Months ago, an artist friend of mine was making pendants out of antique knives and spoons, and I just had to order one for DW’s birthday. It arrived in the mail today, and she loved it and wore it to our appointment downtown.
It was a super beautiful day to drive with the sunroof open, and we arrived on time to our appointment with the genetic counsellor at the fetal medicine unit of the hospital. Moments after we arrived, the waiting room went from four people to completely full, and we were seen for our appointment a bit late. Our genetic counsellor was wonderful. Early on, we had established that DW has a masters degree and extensive industry experience working in genetics and DNA analysis, and that with my medical degree education, I was very well read in the basis of all of this work. This pleased her, and we were able to talk about things at the appropriate level with her. We went through my family history, as well as what we knew of our anonymous sperm donor, the only notable detail that my mother has a sister with an unidentified, non-chromosomal mental challenge.
She then went on to outline the possible reasons for our nuchal translucency of 3.8mm (>3.5mm):
1. Normal variant- Dumplin’ is just fine, and just measures a bit big behind the neck.
2. Trisomies 21, 18, and 13.
3. Heart defect.
4. Noonan Syndrome, which has an associated cardiac issue.
She talked about our Non-Invasive Testing Options:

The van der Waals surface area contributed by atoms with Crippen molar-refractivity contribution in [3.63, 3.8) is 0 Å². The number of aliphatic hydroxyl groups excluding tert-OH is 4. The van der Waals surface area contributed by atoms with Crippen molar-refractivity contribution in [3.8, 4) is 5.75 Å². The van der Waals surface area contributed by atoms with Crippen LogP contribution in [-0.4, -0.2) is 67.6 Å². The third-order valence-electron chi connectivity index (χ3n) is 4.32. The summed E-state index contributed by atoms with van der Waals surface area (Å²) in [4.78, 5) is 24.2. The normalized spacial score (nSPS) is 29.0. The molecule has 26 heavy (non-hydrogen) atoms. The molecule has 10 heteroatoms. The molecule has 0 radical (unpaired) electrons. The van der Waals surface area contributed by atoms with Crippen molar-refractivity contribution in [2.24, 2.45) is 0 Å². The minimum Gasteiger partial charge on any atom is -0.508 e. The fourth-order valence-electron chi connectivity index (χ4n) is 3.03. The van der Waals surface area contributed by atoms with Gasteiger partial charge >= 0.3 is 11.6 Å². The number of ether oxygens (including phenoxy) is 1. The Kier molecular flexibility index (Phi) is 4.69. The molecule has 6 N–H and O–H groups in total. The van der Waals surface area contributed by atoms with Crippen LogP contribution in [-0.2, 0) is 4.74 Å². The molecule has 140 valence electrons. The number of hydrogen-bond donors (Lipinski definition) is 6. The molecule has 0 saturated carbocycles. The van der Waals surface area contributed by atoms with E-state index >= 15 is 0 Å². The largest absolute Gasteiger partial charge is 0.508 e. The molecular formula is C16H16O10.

1. NIPT blood test (aka Panorama, Harmony, Verifi) – covered pending government funding on a case-by-case basis, and can be done anytime after 10 weeks pregnant. This screens for the Trisomies with 99, 97, and 87 percent accuracy.
2. Fetal echocardiogram done at 15-16 weeks to visualize the heart.
3. Detailed fetal anatomy scan done at 15-16 weeks and then again at 19-20 weeks- looking at soft markers and visualizing the heart again.
Then she went through the Invasive, but “Gold Standard” diagnostic tests, the CVS and Amniocentesis. I’ll be too far along to do the CVS, but the Amniocentesis would be to diagnose any conditions related to abnormalities in the chromosomal collection or DNA that can be found in a karyotyping and microarray. They also look for deletions and duplications in the DNA sequence that are known to be pathological. Apparently 1.5-2% of the population possess these deletions/duplications that are associated with known learning disabilities. Since few people have actually had their DNA sequenced and tested, they might not even know this! This was fascinating to me and DW, being teachers who deal with a lot of at-risk students, and those with diagnosed and undiagnosed learning difficulties. 2% is really quite prevalent.
After outlining our options, we explained our choice to go the non-invasive route first- NIPT, fetal echocardiogram, and anatomy ultrasound. I told her that we had already applied for funding for the NIPT but hadn’t heard back yet. Yesterday, I called the Ministry of Health to inquire on the status of my application (faxed in by my family doctor’s assistant on April 22nd), and found out today (April 28th) that they never ever received it!! I was livid, but channeled my energy into our option of re-applying for it through the genetic counsellor. So we refilled in the paperwork and she resent it. Apparently, the Ministry of Health has ONE fax machine for all of the applications for non-provincially paid lab and diagnostic tests! When she tried to send in our application, she kept getting busy signals. So I guess she’ll have to keep trying… What a waste of skilled personnel!
Anyway, hopefully we find out in a day or two about the NIPT funding, get the blood test done, and wait another 10 days for the results. Fingers crossed for a speedy turn around time, as I feel like the waiting has been really hard on both of us.